When the Senate impeachment trial began on January 21, two things seemed certain — or at least very, very likely:
1) There would be witnesses called by both sides.
2) The trial would still be going when President Donald Trump came to Capitol Hill to deliver his State of the Union address two weeks later on February 4.
With Tennessee GOP Sen. Lamar Alexander’s announcement late Thursday night that he would vote against calling witnesses, it now looks very, very likely that not only will there be no witnesses — the first time that has been the case in a Senate impeachment trial — but that the entire trial could wrap up by Friday night or early Saturday morning.
How? One man: Senate Majority Leader Mitch McConnell.
From beginning to (what looks like the) end, the Kentucky Republican has carefully — and quietly — executed a strategy designed to keep his conference in line on key votes.
It began with McConnell’s power play earlier this month, announcing that he had 51 votes to move forward with the start of the Senate impeachment trial with no promises made on whether or not witnesses would be called or further documents would be sought. McConnell’s opening gambit effectively knee-capped Speaker Nancy Pelosi, who had been holding on to the two articles of impeachment passed by the House late last year in hopes of extracting concessions from McConnell.
Throughout the intervening two-ish weeks, McConnell has had a decidedly low public profile — usually only speaking in the Senate chamber to announce when there would be a break in either the opening statements or the question-and-answer period.
That lack of a public presence was, of course, by design. The best way to think of McConnell is like a duck — he appears to be gliding slowly and without seeming effort on the surface, all the while paddling furiously under the surface.
And boy did McConnell ever paddle this week. On Tuesday, McConnell bluntly told his colleagues in a closed-door session that Republicans did not yet have the votes needed to block witnesses being called. But he also put a strategy in place: emphasize the fact that lots and lots of witnesses were called in the House impeachment proceedings and make very clear to on-the-fence senators that Democrats would never be satisfied with only one witness — even if that witness was former national security adviser John Bolton. They would ask for more witnesses post-Bolton and the trial could go on for weeks or even months. And that would hurt any and all vulnerable Republicans on the ballot this November.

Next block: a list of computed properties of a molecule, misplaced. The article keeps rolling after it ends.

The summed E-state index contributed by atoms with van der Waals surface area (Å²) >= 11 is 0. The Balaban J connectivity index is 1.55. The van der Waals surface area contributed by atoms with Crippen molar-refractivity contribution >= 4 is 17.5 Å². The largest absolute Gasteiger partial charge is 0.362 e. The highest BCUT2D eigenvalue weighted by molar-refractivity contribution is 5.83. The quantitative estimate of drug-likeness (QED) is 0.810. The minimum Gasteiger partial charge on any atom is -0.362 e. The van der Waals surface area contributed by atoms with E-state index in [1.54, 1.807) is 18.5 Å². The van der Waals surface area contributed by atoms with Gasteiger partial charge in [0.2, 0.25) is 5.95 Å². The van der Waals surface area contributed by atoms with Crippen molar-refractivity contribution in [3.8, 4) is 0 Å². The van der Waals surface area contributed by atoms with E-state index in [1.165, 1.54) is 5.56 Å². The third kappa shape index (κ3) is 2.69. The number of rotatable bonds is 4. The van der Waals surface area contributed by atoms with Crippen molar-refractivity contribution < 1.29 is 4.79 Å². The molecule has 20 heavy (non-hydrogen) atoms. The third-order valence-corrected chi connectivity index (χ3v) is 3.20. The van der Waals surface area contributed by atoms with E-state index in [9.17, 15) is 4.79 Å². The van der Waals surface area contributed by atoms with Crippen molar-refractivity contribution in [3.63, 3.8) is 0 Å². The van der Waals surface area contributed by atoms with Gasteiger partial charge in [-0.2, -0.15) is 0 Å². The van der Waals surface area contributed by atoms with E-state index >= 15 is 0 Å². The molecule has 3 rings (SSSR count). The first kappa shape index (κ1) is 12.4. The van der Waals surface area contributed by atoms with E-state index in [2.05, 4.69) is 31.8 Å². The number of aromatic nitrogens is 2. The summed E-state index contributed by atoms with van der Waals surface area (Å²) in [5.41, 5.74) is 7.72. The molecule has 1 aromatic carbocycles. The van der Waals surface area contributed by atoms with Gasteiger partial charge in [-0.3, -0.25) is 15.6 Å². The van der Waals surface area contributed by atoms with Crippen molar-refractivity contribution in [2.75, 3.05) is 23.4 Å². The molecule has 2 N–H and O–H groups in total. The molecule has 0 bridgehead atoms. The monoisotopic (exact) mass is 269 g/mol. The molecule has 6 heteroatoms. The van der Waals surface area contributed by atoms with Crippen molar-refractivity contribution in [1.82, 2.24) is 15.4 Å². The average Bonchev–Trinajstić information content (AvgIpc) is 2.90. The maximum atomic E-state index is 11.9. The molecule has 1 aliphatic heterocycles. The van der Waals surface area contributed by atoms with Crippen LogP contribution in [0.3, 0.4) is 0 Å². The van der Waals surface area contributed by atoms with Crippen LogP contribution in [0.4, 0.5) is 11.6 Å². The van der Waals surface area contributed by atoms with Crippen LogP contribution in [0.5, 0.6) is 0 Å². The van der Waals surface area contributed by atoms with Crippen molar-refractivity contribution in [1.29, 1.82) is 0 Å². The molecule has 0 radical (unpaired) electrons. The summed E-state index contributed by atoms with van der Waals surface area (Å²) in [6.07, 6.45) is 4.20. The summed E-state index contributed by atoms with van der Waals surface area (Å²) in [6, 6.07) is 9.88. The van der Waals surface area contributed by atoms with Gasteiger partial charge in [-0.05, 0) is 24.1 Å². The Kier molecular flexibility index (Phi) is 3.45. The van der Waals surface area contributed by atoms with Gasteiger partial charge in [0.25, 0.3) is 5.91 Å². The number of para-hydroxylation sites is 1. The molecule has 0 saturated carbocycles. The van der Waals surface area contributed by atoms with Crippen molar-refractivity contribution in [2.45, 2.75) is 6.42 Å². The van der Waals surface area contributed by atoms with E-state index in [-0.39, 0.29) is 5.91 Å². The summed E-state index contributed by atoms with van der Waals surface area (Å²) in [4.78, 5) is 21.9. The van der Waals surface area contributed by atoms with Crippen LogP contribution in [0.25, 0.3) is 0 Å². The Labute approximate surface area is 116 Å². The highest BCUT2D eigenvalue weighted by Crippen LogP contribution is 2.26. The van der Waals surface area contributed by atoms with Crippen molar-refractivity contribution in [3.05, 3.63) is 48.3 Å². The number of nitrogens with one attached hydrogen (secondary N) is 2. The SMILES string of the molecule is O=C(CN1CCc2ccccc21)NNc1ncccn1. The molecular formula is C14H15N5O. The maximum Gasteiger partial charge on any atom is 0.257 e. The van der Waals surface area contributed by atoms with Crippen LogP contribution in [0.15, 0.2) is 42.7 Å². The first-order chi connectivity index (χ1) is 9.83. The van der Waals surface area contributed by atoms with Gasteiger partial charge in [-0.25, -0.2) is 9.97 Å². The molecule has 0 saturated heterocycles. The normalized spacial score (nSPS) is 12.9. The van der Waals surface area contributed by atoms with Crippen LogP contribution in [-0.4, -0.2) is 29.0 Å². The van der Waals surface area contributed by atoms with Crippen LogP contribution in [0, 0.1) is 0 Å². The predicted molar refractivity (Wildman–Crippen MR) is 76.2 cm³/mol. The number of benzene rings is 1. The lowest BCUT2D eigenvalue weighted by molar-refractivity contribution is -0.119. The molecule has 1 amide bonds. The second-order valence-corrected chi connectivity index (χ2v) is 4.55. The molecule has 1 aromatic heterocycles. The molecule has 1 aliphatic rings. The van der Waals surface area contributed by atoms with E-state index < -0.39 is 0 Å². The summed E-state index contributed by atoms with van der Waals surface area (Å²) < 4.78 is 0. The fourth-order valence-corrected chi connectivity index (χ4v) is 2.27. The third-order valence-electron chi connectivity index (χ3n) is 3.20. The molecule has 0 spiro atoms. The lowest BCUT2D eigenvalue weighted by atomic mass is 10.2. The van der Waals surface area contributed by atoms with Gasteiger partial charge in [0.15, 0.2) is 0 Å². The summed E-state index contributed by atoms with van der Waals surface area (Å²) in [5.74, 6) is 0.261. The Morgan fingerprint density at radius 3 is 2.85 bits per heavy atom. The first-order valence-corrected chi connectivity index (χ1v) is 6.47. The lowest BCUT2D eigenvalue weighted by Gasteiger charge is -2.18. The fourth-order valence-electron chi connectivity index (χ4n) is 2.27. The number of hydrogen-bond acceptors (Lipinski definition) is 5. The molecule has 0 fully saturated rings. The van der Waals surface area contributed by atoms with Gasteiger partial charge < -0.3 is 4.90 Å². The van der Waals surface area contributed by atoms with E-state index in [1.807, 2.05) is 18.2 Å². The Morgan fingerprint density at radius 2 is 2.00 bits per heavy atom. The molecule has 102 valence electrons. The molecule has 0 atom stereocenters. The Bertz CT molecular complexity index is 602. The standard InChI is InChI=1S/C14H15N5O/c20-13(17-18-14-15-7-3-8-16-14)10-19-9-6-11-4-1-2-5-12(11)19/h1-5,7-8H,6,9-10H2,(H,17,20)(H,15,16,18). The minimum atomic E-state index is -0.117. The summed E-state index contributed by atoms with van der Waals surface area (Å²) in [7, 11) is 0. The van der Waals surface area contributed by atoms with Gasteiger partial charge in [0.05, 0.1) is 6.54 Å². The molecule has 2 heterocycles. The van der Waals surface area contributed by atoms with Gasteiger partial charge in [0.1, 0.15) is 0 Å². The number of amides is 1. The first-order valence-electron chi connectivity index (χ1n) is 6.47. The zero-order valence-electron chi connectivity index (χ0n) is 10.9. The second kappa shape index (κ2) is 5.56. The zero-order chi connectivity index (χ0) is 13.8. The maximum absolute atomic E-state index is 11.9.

The fruits of McConnell’s labor began to be seen Wednesday afternoon when Colorado Sen. Cory Gardner, the most endangered Republican up for reelection this year, came out in opposition to witnesses.
“I do not believe we need to hear from an 18th witness,” Gardner said in a statement, adding that he had “reached this decision after carefully weighing the House managers and defense arguments and closely reviewing the evidence from the House, which included well over 100 hours of testimony from 17 witnesses.”
Gardner’s statement was seen as a clear sign that the most vulnerable Republicans — Arizona’s Martha McSally, Iowa’s Joni Ernst, North Carolina’s Thom Tillis — had been convinced that a vote for witnesses was opening a Pandora’s box that would make it increasingly difficult to put the impeachment trial behind them and turn to making their own case to voters.
With the vulnerable 2020ers all in line — with the notable exception of Maine’s Susan Collins, who announced Thursday she would vote for witnesses — it all came down to Alexander, a retiring senator and longtime establishment figure who had voiced a willingness to consider the idea of calling witnesses.
But, again, McConnell made the difference. McConnell, a master of relationships, is extremely close to Alexander. The two men have known each other, in fact, since 1969 when they were both young staffers in the nation’s capitol. As The New York Times noted in a 2017 profile of their friendship, McConnell called Alexander “one of my closest confidantes and a very good friend” in his 2016 memoir “The Long Game.” In September, when Alexander broke the Tennessee record for days of service as either governor or senator (9,024!), McConnell took to the Senate floor to praise his friend with these words: “As we’ve often heard him say about the United States Senate, ‘It’s hard to get here. It’s hard to stay here. And while you’re here, you might as well try to accomplish something.’ He surely has followed his own advice.”
Now, Alexander’s closeness to McConell is, of course, not the only reason that Alexander will vote against witnesses. As he said in his statement, he believes Trump’s conduct in regard to Ukraine was “inappropriate” but not impeachable. But it’s impossible to conclude that Alexander’s relationship with McConnell — and McConnell’s stated opposition to witnesses and desire for the shortest possible trial — had no impact on his decision.
Obviously, it’s never over until it’s over. And the possibility of a 50-50 tie — with Chief Justice John Roberts stepping in to decide the witness question — still exists. (It’s very, very hard for me to imagine Roberts, who, for years, has voiced concerns about the Supreme Court being seen as political, stepping in to decide the matter.)
But the most likely scenario by far is that the witness vote fails and Trump is acquitted long before Super Bowl Sunday dawns. Which was unthinkable 10 days ago and is a testament to McConnell’s skills as a persuader and vote-counting virtuoso.